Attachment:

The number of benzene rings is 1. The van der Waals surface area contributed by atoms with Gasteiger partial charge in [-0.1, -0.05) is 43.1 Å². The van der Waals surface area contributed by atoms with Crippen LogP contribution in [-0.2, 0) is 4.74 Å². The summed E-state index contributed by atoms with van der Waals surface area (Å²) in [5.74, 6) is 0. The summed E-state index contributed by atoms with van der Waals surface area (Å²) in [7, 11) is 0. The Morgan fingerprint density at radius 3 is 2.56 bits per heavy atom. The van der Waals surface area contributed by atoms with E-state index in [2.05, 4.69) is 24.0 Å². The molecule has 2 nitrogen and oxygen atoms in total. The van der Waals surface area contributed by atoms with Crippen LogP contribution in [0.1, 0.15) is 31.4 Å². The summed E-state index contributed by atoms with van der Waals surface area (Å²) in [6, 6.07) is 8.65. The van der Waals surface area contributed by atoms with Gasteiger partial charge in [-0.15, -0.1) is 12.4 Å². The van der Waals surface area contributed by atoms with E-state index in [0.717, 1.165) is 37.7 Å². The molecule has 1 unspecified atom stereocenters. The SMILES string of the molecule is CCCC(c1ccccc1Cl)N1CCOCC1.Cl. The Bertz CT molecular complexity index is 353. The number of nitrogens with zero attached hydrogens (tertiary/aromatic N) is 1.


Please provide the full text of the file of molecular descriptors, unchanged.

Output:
The number of benzene rings is 1. The van der Waals surface area contributed by atoms with Gasteiger partial charge in [-0.1, -0.05) is 43.1 Å². The van der Waals surface area contributed by atoms with Crippen LogP contribution in [-0.2, 0) is 4.74 Å². The summed E-state index contributed by atoms with van der Waals surface area (Å²) in [5.74, 6) is 0. The summed E-state index contributed by atoms with van der Waals surface area (Å²) in [7, 11) is 0. The Morgan fingerprint density at radius 3 is 2.56 bits per heavy atom. The van der Waals surface area contributed by atoms with E-state index in [2.05, 4.69) is 24.0 Å². The molecule has 2 nitrogen and oxygen atoms in total. The van der Waals surface area contributed by atoms with Crippen LogP contribution in [0.1, 0.15) is 31.4 Å². The summed E-state index contributed by atoms with van der Waals surface area (Å²) in [6, 6.07) is 8.65. The van der Waals surface area contributed by atoms with Gasteiger partial charge in [-0.15, -0.1) is 12.4 Å². The van der Waals surface area contributed by atoms with E-state index in [0.717, 1.165) is 37.7 Å². The molecule has 1 unspecified atom stereocenters. The SMILES string of the molecule is CCCC(c1ccccc1Cl)N1CCOCC1.Cl. The Bertz CT molecular complexity index is 353. The number of nitrogens with zero attached hydrogens (tertiary/aromatic N) is 1.